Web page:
Notating the length in time of a glissando

The title might not be clear but I have two scenarios that I’m trying to notate and not sure how best to do it (writing for cello):

  1. Bar 1 has a whole note G, then a short glissando at the end down to the whole note D in bar 2. So just a quick slide between two long notes.

  2. Bar 1 begins with the G, but I want the gliss to last the whole bar so the player is constantly sliding down to the D on the first beat of the next bar.

And is there currently any way to get those two scenarios reflected in playback (latest version of Elements plus NotePerformer)?

Dorico doesn’t play continuous glissando (like a pitch bend kind of sound) as yet, so if that’s what you’re hoping to hear, I’m afraid at least for now that’s not possible.

For most instruments, players will normally interpret a glissando between two notes as being effected only at the transition point between the two notes, and they typically have pretty good intuition about what will sound good (keyboard and harp players will handle it differently, though!). So if you’re not too bothered about exactly where the glissando should start and end, you probably don’t need to notate anything particularly specific.

But if you do have very specific requirements, e.g. you want a slow glissando that occupies the whole duration of the written note, you should notate it accordingly – either by showing that the glissando starts right at the start of the note (e.g. use a series of quick rising or falling notes starting from the position where the gliss. should begin and then finish the gesture with a glissando line to show the players how it continues), or by adding a text instruction.

If you want the glissando to occur only at the end of the note within a specific duration, notate the glissando so that you have a held note of the right duration, tied to a new notehead at the position where the glissando should then begin.

Yeah the playback’s not essential, but from what I’ve read around there’s not really any other way to make the bar-length gliss obvious apart from adding some text. Although I might see how guitarists notate their whammy bar shenanigans. :slight_smile:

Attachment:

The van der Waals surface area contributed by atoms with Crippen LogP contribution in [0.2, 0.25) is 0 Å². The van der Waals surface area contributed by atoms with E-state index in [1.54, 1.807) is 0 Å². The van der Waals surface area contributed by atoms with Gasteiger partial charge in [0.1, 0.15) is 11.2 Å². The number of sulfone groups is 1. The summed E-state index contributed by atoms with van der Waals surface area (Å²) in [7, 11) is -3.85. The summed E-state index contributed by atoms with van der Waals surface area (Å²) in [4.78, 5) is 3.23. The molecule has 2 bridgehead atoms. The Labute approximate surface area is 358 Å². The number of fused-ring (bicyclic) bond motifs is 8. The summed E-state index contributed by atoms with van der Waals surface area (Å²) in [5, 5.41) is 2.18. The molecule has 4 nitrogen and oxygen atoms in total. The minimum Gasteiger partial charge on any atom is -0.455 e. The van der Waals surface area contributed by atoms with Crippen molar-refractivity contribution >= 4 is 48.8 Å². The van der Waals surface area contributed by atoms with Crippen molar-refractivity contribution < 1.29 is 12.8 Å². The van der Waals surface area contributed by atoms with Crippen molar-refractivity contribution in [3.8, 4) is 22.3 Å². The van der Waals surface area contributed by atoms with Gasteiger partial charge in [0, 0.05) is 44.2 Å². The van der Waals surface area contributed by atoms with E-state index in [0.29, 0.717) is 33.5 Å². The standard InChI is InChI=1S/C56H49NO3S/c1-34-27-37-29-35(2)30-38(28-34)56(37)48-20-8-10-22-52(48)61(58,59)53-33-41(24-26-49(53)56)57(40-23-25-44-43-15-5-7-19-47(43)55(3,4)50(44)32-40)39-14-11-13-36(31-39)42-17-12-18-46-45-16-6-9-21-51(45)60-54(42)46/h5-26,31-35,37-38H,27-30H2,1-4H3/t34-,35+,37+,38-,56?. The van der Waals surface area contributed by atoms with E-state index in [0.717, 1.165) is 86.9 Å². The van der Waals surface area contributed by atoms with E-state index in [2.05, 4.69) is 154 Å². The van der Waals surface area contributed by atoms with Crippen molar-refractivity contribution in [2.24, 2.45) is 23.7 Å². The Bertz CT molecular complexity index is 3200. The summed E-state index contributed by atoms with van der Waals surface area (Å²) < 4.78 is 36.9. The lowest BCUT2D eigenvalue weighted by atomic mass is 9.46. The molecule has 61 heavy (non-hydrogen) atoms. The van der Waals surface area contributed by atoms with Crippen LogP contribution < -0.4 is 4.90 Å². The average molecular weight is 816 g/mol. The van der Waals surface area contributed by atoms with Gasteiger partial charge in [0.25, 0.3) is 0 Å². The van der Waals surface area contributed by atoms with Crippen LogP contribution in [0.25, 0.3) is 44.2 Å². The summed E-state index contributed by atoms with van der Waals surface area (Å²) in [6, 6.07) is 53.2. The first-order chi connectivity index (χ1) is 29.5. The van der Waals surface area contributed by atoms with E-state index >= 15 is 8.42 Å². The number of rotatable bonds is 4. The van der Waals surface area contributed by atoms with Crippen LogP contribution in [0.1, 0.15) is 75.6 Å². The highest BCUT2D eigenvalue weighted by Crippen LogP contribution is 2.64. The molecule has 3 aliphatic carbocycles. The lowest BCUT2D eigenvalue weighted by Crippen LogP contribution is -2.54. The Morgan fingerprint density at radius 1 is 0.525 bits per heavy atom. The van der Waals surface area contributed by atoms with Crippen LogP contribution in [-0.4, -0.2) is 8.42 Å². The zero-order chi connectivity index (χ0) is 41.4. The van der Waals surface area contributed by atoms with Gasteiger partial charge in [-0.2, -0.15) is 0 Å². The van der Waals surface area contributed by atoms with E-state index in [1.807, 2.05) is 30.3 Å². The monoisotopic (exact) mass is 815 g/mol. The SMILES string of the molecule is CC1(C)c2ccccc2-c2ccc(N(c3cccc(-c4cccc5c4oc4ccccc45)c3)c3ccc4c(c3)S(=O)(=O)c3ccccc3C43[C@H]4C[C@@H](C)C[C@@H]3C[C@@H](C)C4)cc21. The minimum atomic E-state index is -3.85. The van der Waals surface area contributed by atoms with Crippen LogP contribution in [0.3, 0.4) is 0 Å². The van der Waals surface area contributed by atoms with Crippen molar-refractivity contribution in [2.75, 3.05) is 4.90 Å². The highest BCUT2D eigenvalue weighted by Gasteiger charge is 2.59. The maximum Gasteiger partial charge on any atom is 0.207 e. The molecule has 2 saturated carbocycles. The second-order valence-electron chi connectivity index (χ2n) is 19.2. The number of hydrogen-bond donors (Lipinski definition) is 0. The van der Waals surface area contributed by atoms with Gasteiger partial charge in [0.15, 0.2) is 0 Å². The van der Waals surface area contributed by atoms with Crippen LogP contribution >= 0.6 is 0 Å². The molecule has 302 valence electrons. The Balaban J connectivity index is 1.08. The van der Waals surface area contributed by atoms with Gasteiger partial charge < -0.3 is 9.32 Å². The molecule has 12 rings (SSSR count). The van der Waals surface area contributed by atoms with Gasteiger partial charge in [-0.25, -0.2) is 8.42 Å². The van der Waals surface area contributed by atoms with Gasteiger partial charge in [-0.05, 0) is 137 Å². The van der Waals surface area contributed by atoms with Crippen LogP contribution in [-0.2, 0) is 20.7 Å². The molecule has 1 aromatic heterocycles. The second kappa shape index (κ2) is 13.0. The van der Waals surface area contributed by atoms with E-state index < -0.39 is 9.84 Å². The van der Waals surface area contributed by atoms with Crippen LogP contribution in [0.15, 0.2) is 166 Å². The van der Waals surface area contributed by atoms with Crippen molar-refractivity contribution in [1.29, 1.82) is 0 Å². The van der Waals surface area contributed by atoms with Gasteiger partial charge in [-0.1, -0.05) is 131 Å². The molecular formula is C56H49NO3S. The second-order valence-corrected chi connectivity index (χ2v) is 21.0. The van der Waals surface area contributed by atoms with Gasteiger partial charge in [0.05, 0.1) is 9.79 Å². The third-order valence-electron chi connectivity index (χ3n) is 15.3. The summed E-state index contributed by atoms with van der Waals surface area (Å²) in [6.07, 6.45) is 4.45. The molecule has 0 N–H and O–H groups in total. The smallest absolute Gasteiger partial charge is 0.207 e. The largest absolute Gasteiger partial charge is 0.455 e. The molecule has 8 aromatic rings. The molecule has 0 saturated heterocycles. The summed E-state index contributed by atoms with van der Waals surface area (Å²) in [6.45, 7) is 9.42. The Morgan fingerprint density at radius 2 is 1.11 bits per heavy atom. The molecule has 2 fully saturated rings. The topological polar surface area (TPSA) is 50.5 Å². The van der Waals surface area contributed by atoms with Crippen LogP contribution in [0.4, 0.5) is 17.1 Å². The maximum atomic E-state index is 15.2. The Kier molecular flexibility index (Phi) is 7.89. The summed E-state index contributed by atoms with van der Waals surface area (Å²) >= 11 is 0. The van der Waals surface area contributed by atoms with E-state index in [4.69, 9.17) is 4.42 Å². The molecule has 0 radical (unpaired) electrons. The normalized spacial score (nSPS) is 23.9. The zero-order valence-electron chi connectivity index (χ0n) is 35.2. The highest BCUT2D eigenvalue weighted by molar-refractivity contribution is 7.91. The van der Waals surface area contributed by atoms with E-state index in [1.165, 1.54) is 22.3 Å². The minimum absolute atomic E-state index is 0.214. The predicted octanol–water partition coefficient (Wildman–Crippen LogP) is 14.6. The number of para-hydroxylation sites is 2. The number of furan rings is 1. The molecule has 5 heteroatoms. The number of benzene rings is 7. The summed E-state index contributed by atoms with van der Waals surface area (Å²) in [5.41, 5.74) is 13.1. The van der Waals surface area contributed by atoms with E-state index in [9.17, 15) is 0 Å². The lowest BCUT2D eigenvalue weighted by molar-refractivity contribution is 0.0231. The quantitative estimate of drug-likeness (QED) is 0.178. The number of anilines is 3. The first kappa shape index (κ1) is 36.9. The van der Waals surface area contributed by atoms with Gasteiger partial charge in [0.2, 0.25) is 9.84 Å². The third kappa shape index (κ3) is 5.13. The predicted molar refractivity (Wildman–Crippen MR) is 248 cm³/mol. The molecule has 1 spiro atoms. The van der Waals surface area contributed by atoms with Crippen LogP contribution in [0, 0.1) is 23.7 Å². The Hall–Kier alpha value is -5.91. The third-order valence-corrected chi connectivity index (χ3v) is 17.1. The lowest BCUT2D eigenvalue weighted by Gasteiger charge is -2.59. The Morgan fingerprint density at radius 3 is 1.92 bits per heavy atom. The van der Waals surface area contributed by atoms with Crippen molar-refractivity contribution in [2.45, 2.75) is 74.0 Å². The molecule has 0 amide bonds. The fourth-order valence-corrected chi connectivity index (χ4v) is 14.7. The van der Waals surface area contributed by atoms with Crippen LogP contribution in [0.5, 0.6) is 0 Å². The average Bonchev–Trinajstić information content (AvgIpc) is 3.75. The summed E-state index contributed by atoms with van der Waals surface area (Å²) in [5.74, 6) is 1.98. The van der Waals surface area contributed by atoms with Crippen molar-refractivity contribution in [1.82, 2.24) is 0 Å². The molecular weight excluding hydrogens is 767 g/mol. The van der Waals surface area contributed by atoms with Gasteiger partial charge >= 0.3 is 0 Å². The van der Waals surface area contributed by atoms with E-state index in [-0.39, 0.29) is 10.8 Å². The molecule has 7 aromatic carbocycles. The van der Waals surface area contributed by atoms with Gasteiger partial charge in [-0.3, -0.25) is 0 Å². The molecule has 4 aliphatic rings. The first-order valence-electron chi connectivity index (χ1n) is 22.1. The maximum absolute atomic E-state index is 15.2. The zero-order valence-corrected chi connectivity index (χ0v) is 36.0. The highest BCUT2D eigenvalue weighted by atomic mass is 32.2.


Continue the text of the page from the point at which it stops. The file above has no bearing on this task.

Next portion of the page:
I’ve always thought (and Dorico playback seems to reflect) that the gliss starts at the very start of a note (as opposed to a portamento between string notes) so that Daniel’s suggestion to gliss from a tied note is the standard way to keep the gliss from starting at the start of the note.

I would even say that it’s not standard to start immediately with a gliss at the beginning of the note. Especially if it is a long note value and/or the interval isn’t big. You also often „establish“ the note.
Of course it depends of the instrument.

If you really want to the gliss immediately you might mark it with text or different notation?
If you want it late Daniels suggestion seems reasonable and clear.

Yeah, there’s a mix of gliss types and portamento within the piece, so text where appropriate is the way to go I think.

Or use different gliss lines

Just a follow up on this - I’d imported a score from Musescore via a MusicXML file, and there was a wiggly line before some notes and the playback did play some kind of portamento via NotePerformer.

I’ve attached the Dorico file and an MP3 export in case you can’t recreate it, but do you know what’s going on there? I can’t select the wiggly line as a separate object, only as part of the note, and I don’t know what setting might have made the portamento sound active.

edit - okay so looks like it may be a jazz articulation (in-plop-smooth to be specific) so will explore those to see if they work for me, even if they’re not a full-on glissando.

Cello slide.dorico (891.2 KB)

I’m not sure if this is directly related to your experience, but here it is.
A few days ago I exported, from the latest version of Sibelius, some music which I had done in Sibelius in early 2017. The resulting XML file was then imported into Dorico (so that I could re-do it in Dorico to make it look better!). Where there had been trills in the original Sibelius file, the Dorico project showed glissandi. Some of the glissando lines extended a few beats past the original end point of the trill. I have not yet had a chance to determine if the cause of this odd behaviour was in the XML file exported from Sibelius or in Dorico’s interpretation of what it found.

Resurrecting this thread to ask how I may change “gliss” to “slow gliss” in the following example. (I don’t need to hear it in playback.)

I think doing so will be sufficient in this context for a string player to understand they should use the entire value of the note for the slide. But how to do it?

I can choose “no text” for the gliss, and then attach staff text and move it into place in Engrave mode. Is that the best practice currently?

Screenshot 2024-03-20 at 9.34.49 AM